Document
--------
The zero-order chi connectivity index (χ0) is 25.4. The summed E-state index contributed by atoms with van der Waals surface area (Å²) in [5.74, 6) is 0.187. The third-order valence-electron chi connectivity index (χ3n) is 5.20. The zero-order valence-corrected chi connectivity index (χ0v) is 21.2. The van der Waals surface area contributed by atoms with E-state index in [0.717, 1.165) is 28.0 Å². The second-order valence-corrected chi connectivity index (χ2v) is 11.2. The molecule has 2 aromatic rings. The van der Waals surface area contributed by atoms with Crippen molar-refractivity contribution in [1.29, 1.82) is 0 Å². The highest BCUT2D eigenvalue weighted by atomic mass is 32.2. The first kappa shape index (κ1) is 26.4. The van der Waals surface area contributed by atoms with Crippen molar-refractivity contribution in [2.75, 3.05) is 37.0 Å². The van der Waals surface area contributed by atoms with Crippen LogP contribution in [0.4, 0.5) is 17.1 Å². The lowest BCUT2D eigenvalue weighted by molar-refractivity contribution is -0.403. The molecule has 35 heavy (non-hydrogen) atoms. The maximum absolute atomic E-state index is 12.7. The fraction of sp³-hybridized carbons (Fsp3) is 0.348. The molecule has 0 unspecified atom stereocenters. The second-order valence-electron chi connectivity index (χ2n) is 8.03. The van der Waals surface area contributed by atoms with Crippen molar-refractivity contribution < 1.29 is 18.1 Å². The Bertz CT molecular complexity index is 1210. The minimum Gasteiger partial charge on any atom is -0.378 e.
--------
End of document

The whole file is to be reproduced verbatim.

The zero-order chi connectivity index (χ0) is 25.4. The summed E-state index contributed by atoms with van der Waals surface area (Å²) in [5.74, 6) is 0.187. The third-order valence-electron chi connectivity index (χ3n) is 5.20. The zero-order valence-corrected chi connectivity index (χ0v) is 21.2. The van der Waals surface area contributed by atoms with E-state index in [0.717, 1.165) is 28.0 Å². The second-order valence-corrected chi connectivity index (χ2v) is 11.2. The molecule has 2 aromatic rings. The van der Waals surface area contributed by atoms with Crippen molar-refractivity contribution in [1.29, 1.82) is 0 Å². The highest BCUT2D eigenvalue weighted by atomic mass is 32.2. The first kappa shape index (κ1) is 26.4. The van der Waals surface area contributed by atoms with Crippen molar-refractivity contribution in [2.75, 3.05) is 37.0 Å². The van der Waals surface area contributed by atoms with Crippen LogP contribution in [0.4, 0.5) is 17.1 Å². The lowest BCUT2D eigenvalue weighted by molar-refractivity contribution is -0.403. The molecule has 35 heavy (non-hydrogen) atoms. The maximum absolute atomic E-state index is 12.7. The fraction of sp³-hybridized carbons (Fsp3) is 0.348. The molecule has 0 unspecified atom stereocenters. The second-order valence-electron chi connectivity index (χ2n) is 8.03. The van der Waals surface area contributed by atoms with Crippen molar-refractivity contribution < 1.29 is 18.1 Å². The Bertz CT molecular complexity index is 1210. The minimum Gasteiger partial charge on any atom is -0.378 e.